alexa 3-Tesla intraoperative MR imaging for neurosurgery.
Pharmaceutical Sciences

Pharmaceutical Sciences

Journal of Bioequivalence & Bioavailability

Author(s): Hall WA, Galicich W, Bergman T, Truwit CL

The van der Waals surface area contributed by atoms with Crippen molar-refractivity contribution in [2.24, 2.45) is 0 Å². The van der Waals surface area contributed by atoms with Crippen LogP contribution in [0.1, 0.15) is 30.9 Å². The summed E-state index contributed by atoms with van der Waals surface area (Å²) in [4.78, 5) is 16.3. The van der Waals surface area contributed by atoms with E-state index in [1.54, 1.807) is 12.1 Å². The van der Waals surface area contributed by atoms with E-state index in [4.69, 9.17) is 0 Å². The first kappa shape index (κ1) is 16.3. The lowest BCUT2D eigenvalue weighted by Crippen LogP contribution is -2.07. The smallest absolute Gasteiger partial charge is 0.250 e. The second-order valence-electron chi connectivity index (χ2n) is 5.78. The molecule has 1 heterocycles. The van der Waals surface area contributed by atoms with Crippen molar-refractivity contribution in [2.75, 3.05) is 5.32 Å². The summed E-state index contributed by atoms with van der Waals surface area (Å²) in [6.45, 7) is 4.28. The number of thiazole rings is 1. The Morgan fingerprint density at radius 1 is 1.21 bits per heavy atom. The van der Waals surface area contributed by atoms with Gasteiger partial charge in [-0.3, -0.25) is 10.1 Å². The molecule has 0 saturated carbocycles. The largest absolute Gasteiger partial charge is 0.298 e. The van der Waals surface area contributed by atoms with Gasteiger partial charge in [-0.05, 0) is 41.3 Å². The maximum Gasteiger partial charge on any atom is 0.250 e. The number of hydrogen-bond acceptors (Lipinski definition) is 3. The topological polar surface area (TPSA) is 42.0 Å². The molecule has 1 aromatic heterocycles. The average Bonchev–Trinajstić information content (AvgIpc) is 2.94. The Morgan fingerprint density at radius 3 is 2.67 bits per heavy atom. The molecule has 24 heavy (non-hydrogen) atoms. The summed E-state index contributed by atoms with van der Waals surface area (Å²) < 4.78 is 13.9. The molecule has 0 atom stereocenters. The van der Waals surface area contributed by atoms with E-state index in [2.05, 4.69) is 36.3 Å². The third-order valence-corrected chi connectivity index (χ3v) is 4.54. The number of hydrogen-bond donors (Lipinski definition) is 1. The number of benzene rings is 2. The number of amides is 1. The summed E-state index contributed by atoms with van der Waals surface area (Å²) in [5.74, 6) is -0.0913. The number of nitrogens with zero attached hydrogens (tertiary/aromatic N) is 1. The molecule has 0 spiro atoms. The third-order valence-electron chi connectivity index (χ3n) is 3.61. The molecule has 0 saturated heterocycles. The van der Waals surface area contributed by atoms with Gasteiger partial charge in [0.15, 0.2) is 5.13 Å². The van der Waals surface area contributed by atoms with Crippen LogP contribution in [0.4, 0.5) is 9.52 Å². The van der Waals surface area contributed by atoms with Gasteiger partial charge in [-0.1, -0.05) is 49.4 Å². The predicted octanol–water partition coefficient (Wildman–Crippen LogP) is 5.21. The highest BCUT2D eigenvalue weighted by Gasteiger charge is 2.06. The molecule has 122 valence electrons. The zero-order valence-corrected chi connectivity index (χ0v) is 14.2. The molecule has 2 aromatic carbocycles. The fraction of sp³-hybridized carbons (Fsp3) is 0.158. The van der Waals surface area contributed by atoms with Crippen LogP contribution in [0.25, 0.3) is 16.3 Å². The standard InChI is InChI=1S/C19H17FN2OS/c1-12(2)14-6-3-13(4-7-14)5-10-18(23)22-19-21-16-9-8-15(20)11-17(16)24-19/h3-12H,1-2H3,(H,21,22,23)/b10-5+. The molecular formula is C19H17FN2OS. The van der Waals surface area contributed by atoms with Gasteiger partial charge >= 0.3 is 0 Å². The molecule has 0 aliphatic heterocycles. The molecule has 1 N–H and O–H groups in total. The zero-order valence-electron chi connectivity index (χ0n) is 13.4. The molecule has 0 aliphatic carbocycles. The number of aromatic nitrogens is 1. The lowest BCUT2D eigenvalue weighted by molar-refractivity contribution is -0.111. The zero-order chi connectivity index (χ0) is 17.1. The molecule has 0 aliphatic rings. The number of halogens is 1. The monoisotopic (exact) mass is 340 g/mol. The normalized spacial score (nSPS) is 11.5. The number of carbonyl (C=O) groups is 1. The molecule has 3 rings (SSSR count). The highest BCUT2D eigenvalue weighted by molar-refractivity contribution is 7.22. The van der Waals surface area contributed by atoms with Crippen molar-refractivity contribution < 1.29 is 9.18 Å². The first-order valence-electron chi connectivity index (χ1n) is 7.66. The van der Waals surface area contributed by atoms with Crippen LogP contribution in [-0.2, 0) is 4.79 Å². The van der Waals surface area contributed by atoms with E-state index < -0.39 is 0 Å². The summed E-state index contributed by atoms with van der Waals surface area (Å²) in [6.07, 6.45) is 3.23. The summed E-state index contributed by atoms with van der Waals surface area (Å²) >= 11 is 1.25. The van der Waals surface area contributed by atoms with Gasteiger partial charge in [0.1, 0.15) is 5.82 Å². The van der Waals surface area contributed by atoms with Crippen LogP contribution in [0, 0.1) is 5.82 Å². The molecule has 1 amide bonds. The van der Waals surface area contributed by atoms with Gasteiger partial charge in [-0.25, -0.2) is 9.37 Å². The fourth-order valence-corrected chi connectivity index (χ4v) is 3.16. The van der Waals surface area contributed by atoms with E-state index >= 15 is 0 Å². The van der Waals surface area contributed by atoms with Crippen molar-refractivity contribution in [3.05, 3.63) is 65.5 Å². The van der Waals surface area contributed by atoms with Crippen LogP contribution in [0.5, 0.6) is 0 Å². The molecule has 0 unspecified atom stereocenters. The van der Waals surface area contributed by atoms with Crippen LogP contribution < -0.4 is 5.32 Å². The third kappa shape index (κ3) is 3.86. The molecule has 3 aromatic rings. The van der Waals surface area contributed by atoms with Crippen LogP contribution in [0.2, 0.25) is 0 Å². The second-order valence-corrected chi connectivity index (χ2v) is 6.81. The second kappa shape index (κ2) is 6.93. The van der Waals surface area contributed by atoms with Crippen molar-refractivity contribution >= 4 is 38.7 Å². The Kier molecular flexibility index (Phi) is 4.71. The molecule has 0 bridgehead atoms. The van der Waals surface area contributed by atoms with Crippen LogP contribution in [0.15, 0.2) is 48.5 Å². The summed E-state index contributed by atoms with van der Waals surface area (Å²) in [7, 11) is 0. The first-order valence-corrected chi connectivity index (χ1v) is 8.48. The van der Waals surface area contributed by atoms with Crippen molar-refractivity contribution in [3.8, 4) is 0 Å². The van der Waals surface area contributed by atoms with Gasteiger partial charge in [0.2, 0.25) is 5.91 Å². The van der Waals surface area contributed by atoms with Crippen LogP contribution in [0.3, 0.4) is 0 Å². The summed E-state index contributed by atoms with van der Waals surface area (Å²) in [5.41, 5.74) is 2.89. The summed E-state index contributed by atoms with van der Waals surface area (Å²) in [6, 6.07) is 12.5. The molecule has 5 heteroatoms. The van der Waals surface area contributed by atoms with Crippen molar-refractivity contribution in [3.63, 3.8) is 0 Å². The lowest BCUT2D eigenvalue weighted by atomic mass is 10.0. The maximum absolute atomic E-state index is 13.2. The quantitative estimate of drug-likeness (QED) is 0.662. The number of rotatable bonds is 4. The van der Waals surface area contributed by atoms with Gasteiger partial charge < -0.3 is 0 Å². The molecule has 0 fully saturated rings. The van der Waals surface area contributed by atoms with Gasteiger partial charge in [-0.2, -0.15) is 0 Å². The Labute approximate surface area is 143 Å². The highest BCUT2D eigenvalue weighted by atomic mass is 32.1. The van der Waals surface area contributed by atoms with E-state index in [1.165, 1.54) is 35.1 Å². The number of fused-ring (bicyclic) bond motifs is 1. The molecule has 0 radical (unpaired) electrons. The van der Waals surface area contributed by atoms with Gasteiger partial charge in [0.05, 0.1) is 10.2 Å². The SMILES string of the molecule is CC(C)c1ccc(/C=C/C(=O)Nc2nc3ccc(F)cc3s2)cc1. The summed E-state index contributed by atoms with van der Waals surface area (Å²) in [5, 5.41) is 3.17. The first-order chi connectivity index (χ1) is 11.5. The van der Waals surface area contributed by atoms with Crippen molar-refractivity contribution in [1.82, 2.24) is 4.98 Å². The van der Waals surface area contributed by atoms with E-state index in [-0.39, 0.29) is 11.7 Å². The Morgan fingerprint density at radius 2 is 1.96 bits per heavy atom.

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Abstract Intraoperative magnetic resonance (MR) image-guided neurosurgery has been performed since 1994. Using a 1.5-Tesla (T) intraoperative MR imaging system, we have performed more than 750 interventional procedures. Having validated the safety and efficacy of this surgical technique that is relatively amenable to nearly all new in-hospital MR suites, we sought to adapt this approach at our sister hospital where a new short-bore 3-T MR suite was being installed. Using many of the lessons learned from our initial experience at 1.5-T, we designed a new interventional suite that would enable surgery to be performed entirely within a 3-T MR environment. All surgical instrumentation including electrocautery, fiberoptic headlamp, power drill, and ultrasonic aspirator was entirely MR-compatible. A few items with limited ferromagnetism were utilized within the magnetic field under strict precaution. From 2/04 to 7/05, those cases initially performed within the 3-T surgical suite included one drainage and reservoir placement for a cystic craniopharyngioma, five brain biopsies and two craniotomies; one for open brain biopsy and another for lesion resection. The craniopharyngioma was successfully aspirated and had the reservoir catheter placed within the cyst. All five brain biopsies yielded diagnostic tissue. The craniotomy for mass resection demonstrated radiation necrosis. Although the metallic artifact from the biopsy needle was more prominent than at 1.5-T, accurate image interpretation was possible. Surgical needles, disposable scalpel, disposable razor, and surgical stapler were minimally ferromagnetic and safely controlled by the surgeon. There were no adverse events associated with any procedure. MR-guided neurosurgery can be safely and effectively performed at 3-T. The surgical environment at 3-T is comparable to that present at 1.5-T. This article was published in J Neurooncol and referenced in Journal of Bioequivalence & Bioavailability

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